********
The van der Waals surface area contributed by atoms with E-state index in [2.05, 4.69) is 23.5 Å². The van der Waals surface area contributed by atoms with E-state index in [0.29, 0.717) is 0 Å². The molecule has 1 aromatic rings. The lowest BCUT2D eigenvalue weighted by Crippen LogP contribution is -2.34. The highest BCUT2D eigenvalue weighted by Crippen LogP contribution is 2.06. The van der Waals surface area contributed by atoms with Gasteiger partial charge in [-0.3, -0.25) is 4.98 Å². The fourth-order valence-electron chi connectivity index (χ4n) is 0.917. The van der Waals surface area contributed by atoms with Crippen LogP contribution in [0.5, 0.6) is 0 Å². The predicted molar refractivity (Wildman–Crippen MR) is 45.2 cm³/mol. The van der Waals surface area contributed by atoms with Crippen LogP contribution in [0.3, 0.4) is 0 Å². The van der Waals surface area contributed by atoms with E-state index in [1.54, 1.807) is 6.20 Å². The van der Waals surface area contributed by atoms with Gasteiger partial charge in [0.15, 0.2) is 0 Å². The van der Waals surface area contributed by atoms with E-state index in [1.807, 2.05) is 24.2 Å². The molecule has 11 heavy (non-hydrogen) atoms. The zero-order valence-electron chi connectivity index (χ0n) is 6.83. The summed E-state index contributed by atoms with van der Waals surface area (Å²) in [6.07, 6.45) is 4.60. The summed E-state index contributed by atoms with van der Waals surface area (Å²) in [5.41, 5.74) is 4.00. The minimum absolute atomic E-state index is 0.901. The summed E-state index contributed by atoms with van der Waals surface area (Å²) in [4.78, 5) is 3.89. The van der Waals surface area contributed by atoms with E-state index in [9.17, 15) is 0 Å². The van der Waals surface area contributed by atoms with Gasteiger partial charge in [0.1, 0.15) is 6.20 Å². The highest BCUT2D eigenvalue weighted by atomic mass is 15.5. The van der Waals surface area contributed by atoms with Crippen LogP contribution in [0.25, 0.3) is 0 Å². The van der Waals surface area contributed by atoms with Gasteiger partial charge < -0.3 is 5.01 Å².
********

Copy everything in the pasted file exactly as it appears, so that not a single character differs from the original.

The van der Waals surface area contributed by atoms with E-state index in [2.05, 4.69) is 23.5 Å². The van der Waals surface area contributed by atoms with E-state index in [0.29, 0.717) is 0 Å². The molecule has 1 aromatic rings. The lowest BCUT2D eigenvalue weighted by Crippen LogP contribution is -2.34. The highest BCUT2D eigenvalue weighted by Crippen LogP contribution is 2.06. The van der Waals surface area contributed by atoms with Gasteiger partial charge in [-0.3, -0.25) is 4.98 Å². The fourth-order valence-electron chi connectivity index (χ4n) is 0.917. The van der Waals surface area contributed by atoms with Crippen LogP contribution in [0.5, 0.6) is 0 Å². The predicted molar refractivity (Wildman–Crippen MR) is 45.2 cm³/mol. The van der Waals surface area contributed by atoms with Crippen LogP contribution in [0.3, 0.4) is 0 Å². The van der Waals surface area contributed by atoms with E-state index in [1.54, 1.807) is 6.20 Å². The van der Waals surface area contributed by atoms with Gasteiger partial charge in [0.15, 0.2) is 0 Å². The van der Waals surface area contributed by atoms with E-state index in [1.807, 2.05) is 24.2 Å². The molecule has 11 heavy (non-hydrogen) atoms. The zero-order valence-electron chi connectivity index (χ0n) is 6.83. The summed E-state index contributed by atoms with van der Waals surface area (Å²) in [6.07, 6.45) is 4.60. The summed E-state index contributed by atoms with van der Waals surface area (Å²) in [5.41, 5.74) is 4.00. The minimum absolute atomic E-state index is 0.901. The summed E-state index contributed by atoms with van der Waals surface area (Å²) in [4.78, 5) is 3.89. The van der Waals surface area contributed by atoms with E-state index in [9.17, 15) is 0 Å². The van der Waals surface area contributed by atoms with Gasteiger partial charge in [0.1, 0.15) is 6.20 Å². The highest BCUT2D eigenvalue weighted by atomic mass is 15.5. The van der Waals surface area contributed by atoms with Crippen LogP contribution in [0.25, 0.3) is 0 Å². The van der Waals surface area contributed by atoms with Gasteiger partial charge < -0.3 is 5.01 Å².